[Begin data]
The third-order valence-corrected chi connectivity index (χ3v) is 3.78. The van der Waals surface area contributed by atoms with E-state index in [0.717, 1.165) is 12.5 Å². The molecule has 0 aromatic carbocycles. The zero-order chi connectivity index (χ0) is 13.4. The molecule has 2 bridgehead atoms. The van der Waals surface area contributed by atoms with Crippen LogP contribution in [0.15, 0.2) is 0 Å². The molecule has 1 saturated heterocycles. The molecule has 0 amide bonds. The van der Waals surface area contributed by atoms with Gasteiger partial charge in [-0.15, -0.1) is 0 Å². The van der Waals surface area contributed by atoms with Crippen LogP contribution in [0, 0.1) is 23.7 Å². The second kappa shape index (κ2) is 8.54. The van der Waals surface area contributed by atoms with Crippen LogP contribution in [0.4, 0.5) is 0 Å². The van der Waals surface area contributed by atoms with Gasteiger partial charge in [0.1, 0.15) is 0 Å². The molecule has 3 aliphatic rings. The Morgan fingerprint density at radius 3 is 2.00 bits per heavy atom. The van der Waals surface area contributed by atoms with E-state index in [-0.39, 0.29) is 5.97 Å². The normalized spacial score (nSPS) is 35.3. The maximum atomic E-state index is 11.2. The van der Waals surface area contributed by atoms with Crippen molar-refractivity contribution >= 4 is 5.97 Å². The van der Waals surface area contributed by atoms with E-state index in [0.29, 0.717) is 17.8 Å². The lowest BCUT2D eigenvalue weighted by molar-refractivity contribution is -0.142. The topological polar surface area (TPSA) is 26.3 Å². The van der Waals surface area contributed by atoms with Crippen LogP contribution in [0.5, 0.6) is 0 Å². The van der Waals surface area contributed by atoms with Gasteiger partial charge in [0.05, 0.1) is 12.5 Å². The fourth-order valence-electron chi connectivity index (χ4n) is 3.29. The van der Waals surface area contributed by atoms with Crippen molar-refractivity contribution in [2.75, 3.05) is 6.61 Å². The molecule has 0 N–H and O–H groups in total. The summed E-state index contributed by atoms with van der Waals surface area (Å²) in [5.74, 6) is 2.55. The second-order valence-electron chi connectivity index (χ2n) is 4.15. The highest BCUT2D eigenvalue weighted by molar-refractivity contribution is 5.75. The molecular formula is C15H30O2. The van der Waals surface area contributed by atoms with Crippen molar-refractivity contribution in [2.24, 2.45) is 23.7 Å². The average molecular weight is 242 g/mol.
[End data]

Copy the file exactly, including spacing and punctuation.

The third-order valence-corrected chi connectivity index (χ3v) is 3.78. The van der Waals surface area contributed by atoms with E-state index in [0.717, 1.165) is 12.5 Å². The molecule has 0 aromatic carbocycles. The zero-order chi connectivity index (χ0) is 13.4. The molecule has 2 bridgehead atoms. The van der Waals surface area contributed by atoms with Crippen LogP contribution in [0.15, 0.2) is 0 Å². The molecule has 1 saturated heterocycles. The molecule has 0 amide bonds. The van der Waals surface area contributed by atoms with Gasteiger partial charge in [-0.15, -0.1) is 0 Å². The van der Waals surface area contributed by atoms with Crippen LogP contribution in [0, 0.1) is 23.7 Å². The second kappa shape index (κ2) is 8.54. The van der Waals surface area contributed by atoms with Crippen LogP contribution in [0.4, 0.5) is 0 Å². The van der Waals surface area contributed by atoms with Gasteiger partial charge in [0.1, 0.15) is 0 Å². The molecule has 3 aliphatic rings. The Morgan fingerprint density at radius 3 is 2.00 bits per heavy atom. The van der Waals surface area contributed by atoms with E-state index in [-0.39, 0.29) is 5.97 Å². The normalized spacial score (nSPS) is 35.3. The maximum atomic E-state index is 11.2. The van der Waals surface area contributed by atoms with Crippen molar-refractivity contribution >= 4 is 5.97 Å². The van der Waals surface area contributed by atoms with E-state index in [0.29, 0.717) is 17.8 Å². The lowest BCUT2D eigenvalue weighted by molar-refractivity contribution is -0.142. The topological polar surface area (TPSA) is 26.3 Å². The van der Waals surface area contributed by atoms with Crippen LogP contribution in [0.5, 0.6) is 0 Å². The van der Waals surface area contributed by atoms with Gasteiger partial charge in [0.05, 0.1) is 12.5 Å². The fourth-order valence-electron chi connectivity index (χ4n) is 3.29. The van der Waals surface area contributed by atoms with Crippen molar-refractivity contribution in [2.75, 3.05) is 6.61 Å². The molecule has 0 N–H and O–H groups in total. The summed E-state index contributed by atoms with van der Waals surface area (Å²) in [5.74, 6) is 2.55. The second-order valence-electron chi connectivity index (χ2n) is 4.15. The highest BCUT2D eigenvalue weighted by molar-refractivity contribution is 5.75. The molecular formula is C15H30O2. The van der Waals surface area contributed by atoms with Crippen molar-refractivity contribution in [2.24, 2.45) is 23.7 Å². The average molecular weight is 242 g/mol.